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How to Monitor Indoor Air Quality:


Learn to Monitor Carbon Monoxide, Toxic Radon, and Black Mold

© 2010 by all rights reserved; content may not be copied, rewritten, or republished without author’s written permission. Author’s Google profile

Deadly Radon Enters the Home Through the Basement or Foundation


Inside air quality is a critical issue because increasingly, steps are being taken to tighten the home's envelope; this increases energy efficiency. Unfortunately, this can elevate radon, carbon monoxide, and deadly black mold spores.

This raises the question, “What can you do to protect the family against these invisible dangers? The answer is simple; test the interior air quality and then take action to correct any conditions that exceed the minimal hazardous levels.

It’s worth mentioning that many airborne pollutants aren’t notable although they may be present.

What are Indoor Air Pollutant Sources?

Documentation at www.cpsc.gov indicates that these pollutants arise from many sources including moist carpeting and padding, offgassing from construction materials, furniture and cabinets constructed from engineered wood products, and even seemingly innocent air fresheners.

Of course pesticides are always a problem. Even households that consume organic produce aren’t safe from other dangers because these may find their way into the house by other avenues. For example, radon gas which is a odorless carcinogen enters the home from outside (see the illustration at the top of this article).

Why is Home Ventilation Important?

Conventional houses that have a focus on green building and energy efficiency are built with a more tightly sealed envelopes than older homes. Although this approach is fine for energy conservation, an effect is to trap pollutants inside. In particular, basement ventilation devices that aren’t coupled with a filter can allow more harmful elements in.

Mechanical ventilation isn’t the only mode of entry; by a process called infiltration, harmful contaminants can enter. This happens when exterior air enters the house through cracks in walls, porous mortar joints on brick veneer, ceilings, and floors.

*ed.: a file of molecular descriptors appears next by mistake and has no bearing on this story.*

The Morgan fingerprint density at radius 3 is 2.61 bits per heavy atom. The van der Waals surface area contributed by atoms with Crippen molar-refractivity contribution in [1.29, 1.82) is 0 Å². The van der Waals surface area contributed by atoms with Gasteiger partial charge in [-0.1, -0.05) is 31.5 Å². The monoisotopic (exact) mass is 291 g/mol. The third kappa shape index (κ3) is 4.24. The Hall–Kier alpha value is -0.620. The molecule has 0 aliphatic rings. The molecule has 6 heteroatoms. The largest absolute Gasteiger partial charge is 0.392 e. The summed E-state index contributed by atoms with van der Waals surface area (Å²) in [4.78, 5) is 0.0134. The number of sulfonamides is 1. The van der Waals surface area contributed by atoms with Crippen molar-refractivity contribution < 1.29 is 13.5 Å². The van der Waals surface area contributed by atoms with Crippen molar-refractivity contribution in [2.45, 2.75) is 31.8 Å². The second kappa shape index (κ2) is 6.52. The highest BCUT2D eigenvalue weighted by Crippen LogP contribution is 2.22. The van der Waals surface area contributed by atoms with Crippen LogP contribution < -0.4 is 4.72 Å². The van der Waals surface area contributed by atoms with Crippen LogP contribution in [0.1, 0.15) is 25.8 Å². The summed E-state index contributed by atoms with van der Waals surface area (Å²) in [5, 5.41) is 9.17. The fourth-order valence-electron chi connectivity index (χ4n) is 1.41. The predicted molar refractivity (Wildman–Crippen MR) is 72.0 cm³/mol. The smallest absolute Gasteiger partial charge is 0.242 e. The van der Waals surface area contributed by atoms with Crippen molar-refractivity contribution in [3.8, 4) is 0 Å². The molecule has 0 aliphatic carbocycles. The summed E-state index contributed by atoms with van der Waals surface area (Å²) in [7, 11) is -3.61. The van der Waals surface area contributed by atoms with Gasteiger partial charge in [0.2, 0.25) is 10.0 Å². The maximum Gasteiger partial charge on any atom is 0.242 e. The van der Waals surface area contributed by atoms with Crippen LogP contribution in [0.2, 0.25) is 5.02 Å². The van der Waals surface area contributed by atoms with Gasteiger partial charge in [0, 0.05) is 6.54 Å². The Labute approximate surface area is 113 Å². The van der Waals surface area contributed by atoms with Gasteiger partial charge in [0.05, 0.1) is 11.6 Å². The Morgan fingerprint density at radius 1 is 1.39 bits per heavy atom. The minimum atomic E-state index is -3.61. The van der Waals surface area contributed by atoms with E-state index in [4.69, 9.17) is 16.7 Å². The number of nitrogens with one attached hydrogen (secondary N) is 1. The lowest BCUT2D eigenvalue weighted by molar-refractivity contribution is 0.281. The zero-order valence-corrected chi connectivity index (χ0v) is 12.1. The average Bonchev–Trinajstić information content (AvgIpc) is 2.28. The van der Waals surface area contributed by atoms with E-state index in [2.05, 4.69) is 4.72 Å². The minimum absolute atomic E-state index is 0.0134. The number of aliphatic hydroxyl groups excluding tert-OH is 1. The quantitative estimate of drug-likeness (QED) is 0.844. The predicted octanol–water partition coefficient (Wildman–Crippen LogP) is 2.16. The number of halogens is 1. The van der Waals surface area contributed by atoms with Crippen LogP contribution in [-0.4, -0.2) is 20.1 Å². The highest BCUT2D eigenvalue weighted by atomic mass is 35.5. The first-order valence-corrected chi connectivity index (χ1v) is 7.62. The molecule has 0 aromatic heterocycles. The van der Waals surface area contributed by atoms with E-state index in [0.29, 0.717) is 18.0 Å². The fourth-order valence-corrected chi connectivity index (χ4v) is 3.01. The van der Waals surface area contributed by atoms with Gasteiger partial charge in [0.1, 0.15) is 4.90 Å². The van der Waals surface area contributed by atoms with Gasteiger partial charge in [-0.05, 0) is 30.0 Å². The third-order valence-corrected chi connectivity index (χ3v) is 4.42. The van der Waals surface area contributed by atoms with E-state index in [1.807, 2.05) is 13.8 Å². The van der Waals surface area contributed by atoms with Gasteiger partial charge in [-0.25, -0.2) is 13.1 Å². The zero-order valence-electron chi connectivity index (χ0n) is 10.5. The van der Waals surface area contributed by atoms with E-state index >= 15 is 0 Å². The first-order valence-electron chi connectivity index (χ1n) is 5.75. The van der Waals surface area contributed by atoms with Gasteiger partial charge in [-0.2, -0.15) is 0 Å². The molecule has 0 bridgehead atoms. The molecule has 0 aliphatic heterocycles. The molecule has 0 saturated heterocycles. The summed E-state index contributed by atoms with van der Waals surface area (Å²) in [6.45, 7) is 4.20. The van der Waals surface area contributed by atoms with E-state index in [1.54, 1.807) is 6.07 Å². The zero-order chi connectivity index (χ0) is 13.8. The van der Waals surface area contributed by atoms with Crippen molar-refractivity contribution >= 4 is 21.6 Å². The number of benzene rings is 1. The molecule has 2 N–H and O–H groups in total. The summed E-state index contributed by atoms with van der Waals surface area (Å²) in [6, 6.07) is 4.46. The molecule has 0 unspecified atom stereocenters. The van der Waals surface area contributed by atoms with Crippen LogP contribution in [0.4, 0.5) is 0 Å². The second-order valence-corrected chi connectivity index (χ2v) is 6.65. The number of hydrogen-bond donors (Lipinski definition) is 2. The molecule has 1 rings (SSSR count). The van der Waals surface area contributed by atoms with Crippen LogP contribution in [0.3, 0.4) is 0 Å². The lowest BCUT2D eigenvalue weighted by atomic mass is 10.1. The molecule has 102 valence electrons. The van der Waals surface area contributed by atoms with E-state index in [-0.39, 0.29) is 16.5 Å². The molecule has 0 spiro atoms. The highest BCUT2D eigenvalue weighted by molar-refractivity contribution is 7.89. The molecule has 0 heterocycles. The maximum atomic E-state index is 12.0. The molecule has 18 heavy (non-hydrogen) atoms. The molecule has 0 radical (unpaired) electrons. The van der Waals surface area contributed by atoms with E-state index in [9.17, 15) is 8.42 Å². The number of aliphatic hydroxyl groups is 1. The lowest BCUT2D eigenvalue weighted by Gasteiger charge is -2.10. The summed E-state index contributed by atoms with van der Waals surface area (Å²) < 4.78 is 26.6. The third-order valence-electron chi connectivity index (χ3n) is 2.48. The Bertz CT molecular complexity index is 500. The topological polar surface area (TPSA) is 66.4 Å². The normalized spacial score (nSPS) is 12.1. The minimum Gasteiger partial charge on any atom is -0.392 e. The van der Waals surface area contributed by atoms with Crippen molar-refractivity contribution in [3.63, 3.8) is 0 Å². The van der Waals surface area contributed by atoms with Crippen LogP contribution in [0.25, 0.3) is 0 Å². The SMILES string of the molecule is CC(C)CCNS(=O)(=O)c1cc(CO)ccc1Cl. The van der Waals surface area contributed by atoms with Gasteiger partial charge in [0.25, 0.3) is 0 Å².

How Can You Spot Air Quality Issues?

In some cases, contaminants are obvious, resulting in headaches, dizziness, and other physical trauma. An unexpected amount of condensation showing up on walls and windows might be a sign of inadequate ventilation. Stuffy air or a foul odor is also a red flag that you have problems.

Biological Contaminants Pose a Health Risk

Biological contaminants are incredibly diverse and include (but are not limited to) cockroaches, pet dander, viruses, pollen, mildew, black mold, and yes, everyone’s favorite, cat saliva.

These pollutants might often manifest as an allergic reaction, an uncharacteristic sneezing fits, humidity fever (exposure to poisons from microorganisms growing in ventilation systems of large buildings, sometimes chilled water air conditioning systems), or watering of the eyes.

Steps to Reduce Biological Contaminants

  • Maintain a clean home; dust bunnies do not acceptable pets make!

  • Just say no to carpet stains and health issues by cleaning food spills and pet accidents immediately.

  • If your house is equipped with a basement drain, be sure to clean and disinfect it on a monthly basis.

  • Install and use electric vent fans in your kitchen and baths with a duct connection to the exterior of the residence.

  • Change out your central air conditioner/heater return air filter each and every month.

  • When building materials or carpets get wet, dry them right away.

Radon Testing will Identify a Health Threat

Radon testing kits are an affordable way to determine if radioactive gas is in your home and if the level is in the acceptable zone or whether it’s elevated enough to pose a health threat.

When selecting a radon test kit, look for the phrase “Meets EPA Requirements.”

In the US, you can also take advantage the EPA’s voluntary National Radon Proficiency Program (RPP) which uses evaluated testing contractors. It is important to perform carbon monoxide testing.

Environmental Tobacco Smoke

Second hand smoke is a politically correct and social issue, but that aside, it’s a scientific fact that tobacco smoke is indeed a complicated health risk to everybody in the home and has especially harmful effects on children and pregnant females.

The resolution to the second hand smoke problem is clear as a bell; do your puffing outside or in a specific room that has an exhaust fan to the outside of the house.


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